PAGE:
St. Teresa of the Child Jesus, Morden (Roman Catholic)

I could only find information of any length on the history of this church on a single webpage, which also goes into far more detail on the architecture and layout of the building than I could ever have managed from my notes. As the usual “History” and “Appearance” sections  of the review would therefore have been effectively no more than paraphrases of the information on said webpage, I thought it more appropriate to simply provide a link to it:


The service was taken by a priest in a white cassock and green stole, and a deacon dressed in a similar manner. There were about twelve or thirteen young altar servers, boys and girls, who took part in the processions at the beginning and the end of the Mass.


The congregation was too large for me to accurately count, but I estimated there to be at least 120 people there – too many for them to all fit in the nave, with several spending the service out in the narthex.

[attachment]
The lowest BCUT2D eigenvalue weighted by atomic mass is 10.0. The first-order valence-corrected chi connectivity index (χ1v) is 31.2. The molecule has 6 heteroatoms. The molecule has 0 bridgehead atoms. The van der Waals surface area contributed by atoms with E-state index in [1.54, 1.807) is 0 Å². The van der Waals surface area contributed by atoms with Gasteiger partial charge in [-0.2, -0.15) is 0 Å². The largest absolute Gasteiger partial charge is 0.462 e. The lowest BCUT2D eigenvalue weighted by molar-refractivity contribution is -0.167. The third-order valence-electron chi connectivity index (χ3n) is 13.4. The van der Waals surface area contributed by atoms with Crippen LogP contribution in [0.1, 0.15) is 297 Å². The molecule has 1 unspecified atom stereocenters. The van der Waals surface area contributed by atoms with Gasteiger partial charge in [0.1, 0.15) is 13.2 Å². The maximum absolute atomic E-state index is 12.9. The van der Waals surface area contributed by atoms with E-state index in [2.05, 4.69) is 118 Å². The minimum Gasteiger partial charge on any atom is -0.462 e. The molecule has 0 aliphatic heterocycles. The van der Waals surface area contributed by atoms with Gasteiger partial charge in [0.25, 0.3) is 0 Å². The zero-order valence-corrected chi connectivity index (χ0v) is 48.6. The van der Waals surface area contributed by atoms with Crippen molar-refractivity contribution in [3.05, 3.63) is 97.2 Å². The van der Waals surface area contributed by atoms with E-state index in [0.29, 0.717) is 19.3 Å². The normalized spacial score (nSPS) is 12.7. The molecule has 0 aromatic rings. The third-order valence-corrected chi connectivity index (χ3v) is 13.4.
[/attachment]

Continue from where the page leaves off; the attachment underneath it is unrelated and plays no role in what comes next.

There was a relatively even number of men and women in the congregation. A large proportion of those in the congregation were of an ethnic minority, perhaps about one half or three fifths. Although there were several elderly parishioners, most of the congregation was young or middle-aged.


The church has two Sunday morning services, one at 9 a.m. and another at 11 a.m. I attended the latter, which followed (as did I assume the 9 a.m. service, there being no indication to the contrary) the Mass of Paul VI, the order of service ordinarily used, which has a basic structure of introductory prayers, Bible readings, communion, and concluding prayers. There were also some hymns sung during the service.

The Bible readings were from Amos 7:12-15, Ephesians 1:3-14, and Mark 6:7-13. Psalm 84 was also sung with responses. The sermon was given by the deacon after the gospel reading, and focused on the “unclean spirits” we should aim to cast out of our own lives; he made it clear that he understood the spirits in the gospel reading to refer to illnesses and addictions, not actual demons.